Follow by Email

Saturday, December 24, 2011

The gift of peace

If there is to be peace in the world,
There must be peace in the nations.
If there is to be peace in the nations,
There must be peace in the cities.
If there is to be peace in the cities,
There must be peace between neighbors.
If there is to be peace between neighbors,
There must be peace in the home.
If there is to be peace in the home,
There must be peace in the heart.
~Lao Tzu

We often associate peace with non-war. This is why we think that when we live in a country or city where there is no formal war going on, we live in peace. But is that really so? Think of all the people who lead an extremely hectic life and are always running behind something: a better job, greater salary, more power and prestige, a larger house in a wealthier neighborhood, more expensive outfits and cars than the neighbors – all those people are not at peace. Even though they don’t live in a formal war zone, there is war in their mind.

Many people confuse this internal war with ambition, and defend their constant restlessness that way. They will say that everybody does it, and that they cannot allow themselves to be left behind. This is also why many members of modern society live beyond their means and have enormous debts. They feel that they have to match up with others, so they do whatever they consider necessary to demonstrate that. What they don’t realize is that they are involved in an internal war: they fight with themselves. After all, no one else knows their struggle or can see or feel what pressure they allow themselves to be under, right?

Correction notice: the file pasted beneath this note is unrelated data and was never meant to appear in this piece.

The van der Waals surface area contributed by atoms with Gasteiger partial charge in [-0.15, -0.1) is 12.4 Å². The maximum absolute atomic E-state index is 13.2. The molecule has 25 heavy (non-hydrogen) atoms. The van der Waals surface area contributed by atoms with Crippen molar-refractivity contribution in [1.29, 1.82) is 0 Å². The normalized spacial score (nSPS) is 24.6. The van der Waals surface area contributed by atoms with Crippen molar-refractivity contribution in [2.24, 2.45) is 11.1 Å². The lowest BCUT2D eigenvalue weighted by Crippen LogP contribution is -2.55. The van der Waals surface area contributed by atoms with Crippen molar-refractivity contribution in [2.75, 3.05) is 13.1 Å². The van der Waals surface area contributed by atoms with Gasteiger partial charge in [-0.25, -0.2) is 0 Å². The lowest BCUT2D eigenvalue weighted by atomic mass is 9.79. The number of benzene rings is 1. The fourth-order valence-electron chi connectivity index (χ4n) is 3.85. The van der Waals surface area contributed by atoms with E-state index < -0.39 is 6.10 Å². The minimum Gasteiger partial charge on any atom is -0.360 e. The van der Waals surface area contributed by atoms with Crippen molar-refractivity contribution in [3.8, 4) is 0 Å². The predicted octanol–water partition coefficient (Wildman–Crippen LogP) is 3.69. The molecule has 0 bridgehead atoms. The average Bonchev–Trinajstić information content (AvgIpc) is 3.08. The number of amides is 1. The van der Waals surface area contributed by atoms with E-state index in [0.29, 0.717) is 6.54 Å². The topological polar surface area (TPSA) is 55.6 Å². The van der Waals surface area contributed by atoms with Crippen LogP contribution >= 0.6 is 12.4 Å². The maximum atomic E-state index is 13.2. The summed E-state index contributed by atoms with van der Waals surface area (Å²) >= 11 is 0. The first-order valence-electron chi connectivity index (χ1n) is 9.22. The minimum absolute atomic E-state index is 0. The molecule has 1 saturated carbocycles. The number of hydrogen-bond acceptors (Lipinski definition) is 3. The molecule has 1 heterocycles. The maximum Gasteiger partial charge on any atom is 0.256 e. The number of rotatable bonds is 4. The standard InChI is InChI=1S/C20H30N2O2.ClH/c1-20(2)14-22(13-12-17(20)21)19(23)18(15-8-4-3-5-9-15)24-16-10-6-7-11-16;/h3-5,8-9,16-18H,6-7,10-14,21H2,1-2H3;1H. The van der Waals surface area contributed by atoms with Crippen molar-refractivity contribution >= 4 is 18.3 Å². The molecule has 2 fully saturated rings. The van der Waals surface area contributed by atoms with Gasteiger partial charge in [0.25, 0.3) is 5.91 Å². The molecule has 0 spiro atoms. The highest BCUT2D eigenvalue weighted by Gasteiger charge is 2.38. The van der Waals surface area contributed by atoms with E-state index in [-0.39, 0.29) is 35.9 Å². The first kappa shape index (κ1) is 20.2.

When people place themselves under such stress they are quick to point fingers at others: parents, teachers, co-workers, bosses, society – it’s everyone else’s fault that they are in this enduring trap of over-performing and under-achieving – not theirs. The unfortunate truth is, however, that they have allowed themselves to function with a low degree of self-esteem. The more they claim that they hold high self-esteem, the more their body-language and their actions will contradict that.

There are many people with this problem – all around us. They are constantly struggling, and therefore, never at peace, regardless of their surroundings. As the quote from Lao Tzu above states, peace starts in our heart. If our hearts have no peace, we may live in the most peaceful environments, and still be at war. On the other hand, if our hearts are at peace, we may reside in the most brutal surroundings, and still be calm and composed.

This is as good a time as any to think on these things, and then deeply examine ourselves to find whether we really are at peace with ourselves, because only when we are at peace with ourselves will we be at peace with the world.